Drug regulators in China has withdrawn the product licence of one of the country’s firms which was found to be selling contaminated treatments for leukaemia.

The State Food and Drug Administration has revoked the licence of Shanghai Hualian Pharmaceutical Co and confiscated the money made from the problem drugs, according to China’s official Xinhua News Agency. Spokeswoman Yan Jiangying said at a press conference that the SFDA's Shanghai branch will issue the highest possible fine on the firm, though no specific figure was disclosed.

According to Yan, the SFDA and the Ministry of Health set up a group to investigate the case but “leaders of the Shanghai Hualian Pharmaceutical Co intentionally held back the facts of production violations during the investigation". She added that “relevant responsible people of the company” were detained by police and the agency suspended production, sale and usage of methotrexate and cytarabine.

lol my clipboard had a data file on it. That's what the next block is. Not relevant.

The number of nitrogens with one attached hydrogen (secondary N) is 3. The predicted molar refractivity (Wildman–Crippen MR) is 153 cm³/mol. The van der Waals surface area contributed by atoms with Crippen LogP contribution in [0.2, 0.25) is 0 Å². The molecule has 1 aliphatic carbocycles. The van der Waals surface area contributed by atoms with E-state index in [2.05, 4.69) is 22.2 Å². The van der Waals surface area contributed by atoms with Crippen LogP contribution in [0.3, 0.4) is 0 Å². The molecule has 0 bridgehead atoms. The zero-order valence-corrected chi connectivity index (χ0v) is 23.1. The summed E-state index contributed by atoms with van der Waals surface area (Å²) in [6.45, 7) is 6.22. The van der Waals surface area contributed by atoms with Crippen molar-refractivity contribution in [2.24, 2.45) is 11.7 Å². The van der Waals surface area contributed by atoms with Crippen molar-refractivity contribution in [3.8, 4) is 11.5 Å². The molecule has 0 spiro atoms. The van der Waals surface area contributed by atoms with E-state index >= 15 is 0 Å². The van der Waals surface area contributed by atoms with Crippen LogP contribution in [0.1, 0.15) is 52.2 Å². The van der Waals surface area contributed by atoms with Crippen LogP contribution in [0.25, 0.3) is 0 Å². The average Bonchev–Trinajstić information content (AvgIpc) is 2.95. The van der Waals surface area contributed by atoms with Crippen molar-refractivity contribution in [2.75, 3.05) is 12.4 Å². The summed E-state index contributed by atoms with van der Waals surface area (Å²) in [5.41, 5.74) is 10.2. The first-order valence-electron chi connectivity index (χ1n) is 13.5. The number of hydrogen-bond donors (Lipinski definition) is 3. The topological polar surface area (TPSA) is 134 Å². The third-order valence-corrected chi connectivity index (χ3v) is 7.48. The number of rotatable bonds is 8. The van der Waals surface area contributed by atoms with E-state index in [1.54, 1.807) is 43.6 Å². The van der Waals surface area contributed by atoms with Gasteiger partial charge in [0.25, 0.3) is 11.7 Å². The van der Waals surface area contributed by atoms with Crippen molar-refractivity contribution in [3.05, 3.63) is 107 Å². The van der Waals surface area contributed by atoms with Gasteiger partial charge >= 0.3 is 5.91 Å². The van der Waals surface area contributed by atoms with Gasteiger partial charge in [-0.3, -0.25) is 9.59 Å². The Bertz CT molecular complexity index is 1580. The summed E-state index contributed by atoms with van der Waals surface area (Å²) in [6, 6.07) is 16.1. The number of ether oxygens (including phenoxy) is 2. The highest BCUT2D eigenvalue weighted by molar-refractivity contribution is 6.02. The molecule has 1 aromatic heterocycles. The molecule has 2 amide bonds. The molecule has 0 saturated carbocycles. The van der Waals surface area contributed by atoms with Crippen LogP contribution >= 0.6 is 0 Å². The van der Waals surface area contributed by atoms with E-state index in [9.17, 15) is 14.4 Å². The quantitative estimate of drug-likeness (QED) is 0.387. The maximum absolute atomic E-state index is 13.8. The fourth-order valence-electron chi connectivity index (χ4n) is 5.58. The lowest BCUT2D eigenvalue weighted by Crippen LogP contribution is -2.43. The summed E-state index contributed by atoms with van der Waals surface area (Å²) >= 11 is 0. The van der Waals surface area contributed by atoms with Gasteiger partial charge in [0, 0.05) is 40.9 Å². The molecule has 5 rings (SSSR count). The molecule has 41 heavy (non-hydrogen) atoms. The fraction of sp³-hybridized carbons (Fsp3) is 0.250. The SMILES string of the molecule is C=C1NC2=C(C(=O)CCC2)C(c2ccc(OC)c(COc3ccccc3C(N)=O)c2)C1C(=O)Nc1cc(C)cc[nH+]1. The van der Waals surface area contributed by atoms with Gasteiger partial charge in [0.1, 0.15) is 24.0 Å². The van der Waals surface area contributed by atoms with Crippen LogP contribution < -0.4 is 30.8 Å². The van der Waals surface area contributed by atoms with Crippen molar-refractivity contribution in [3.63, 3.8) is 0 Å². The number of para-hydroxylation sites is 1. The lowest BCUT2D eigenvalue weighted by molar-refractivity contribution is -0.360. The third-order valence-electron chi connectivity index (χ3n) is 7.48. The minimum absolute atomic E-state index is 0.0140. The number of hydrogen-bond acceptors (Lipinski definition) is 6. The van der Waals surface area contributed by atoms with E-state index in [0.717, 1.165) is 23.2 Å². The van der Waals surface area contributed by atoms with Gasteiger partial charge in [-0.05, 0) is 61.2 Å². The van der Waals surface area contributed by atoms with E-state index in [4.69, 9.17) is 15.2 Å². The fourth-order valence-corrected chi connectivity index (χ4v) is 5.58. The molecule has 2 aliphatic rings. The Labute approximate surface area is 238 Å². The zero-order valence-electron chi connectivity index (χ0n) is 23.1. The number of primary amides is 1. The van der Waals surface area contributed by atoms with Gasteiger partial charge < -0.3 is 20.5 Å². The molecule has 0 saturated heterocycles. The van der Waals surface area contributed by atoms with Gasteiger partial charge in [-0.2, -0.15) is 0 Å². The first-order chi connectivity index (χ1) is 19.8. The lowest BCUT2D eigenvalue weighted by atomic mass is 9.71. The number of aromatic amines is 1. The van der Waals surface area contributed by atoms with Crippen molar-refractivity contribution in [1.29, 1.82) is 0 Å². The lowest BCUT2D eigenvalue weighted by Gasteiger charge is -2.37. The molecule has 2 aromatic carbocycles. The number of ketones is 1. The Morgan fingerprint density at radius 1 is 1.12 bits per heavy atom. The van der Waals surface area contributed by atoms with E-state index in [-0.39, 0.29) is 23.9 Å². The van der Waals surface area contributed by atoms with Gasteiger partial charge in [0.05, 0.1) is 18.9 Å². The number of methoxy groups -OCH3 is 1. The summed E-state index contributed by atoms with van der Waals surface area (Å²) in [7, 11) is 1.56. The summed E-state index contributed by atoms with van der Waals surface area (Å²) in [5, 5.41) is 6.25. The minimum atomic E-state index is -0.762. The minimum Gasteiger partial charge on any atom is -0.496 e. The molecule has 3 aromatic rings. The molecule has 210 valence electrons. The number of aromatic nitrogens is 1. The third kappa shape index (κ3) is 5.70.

The SFDA made the decision after the National Centre for Adverse Drug Reaction Monitoring reported that the two drugs had caused adverse reactions, including difficulty in walking and urine retention, in some leukaemia patients in Shanghai, Guangxi, Beijing, Anhui, Hebei, Henan and other regions. The case came under the media spotlight in July as several children suffering from leukaemia in three hospitals in Guangxi Zhuang Autonomous Region and Shanghai developed pains in their legs after being injected with contaminated methotrexate.

The Shanghai municipal government has said that "most" of the suspect drugs had been recalled and the relevant agencies had traced the whereabouts of the rest. Yan did not disclose how many people were affected by the contaminated drugs, though reports have put the number of victims at "several hundreds”.

Shanghai Hualian is now working on a compensation programme, Yan concluded.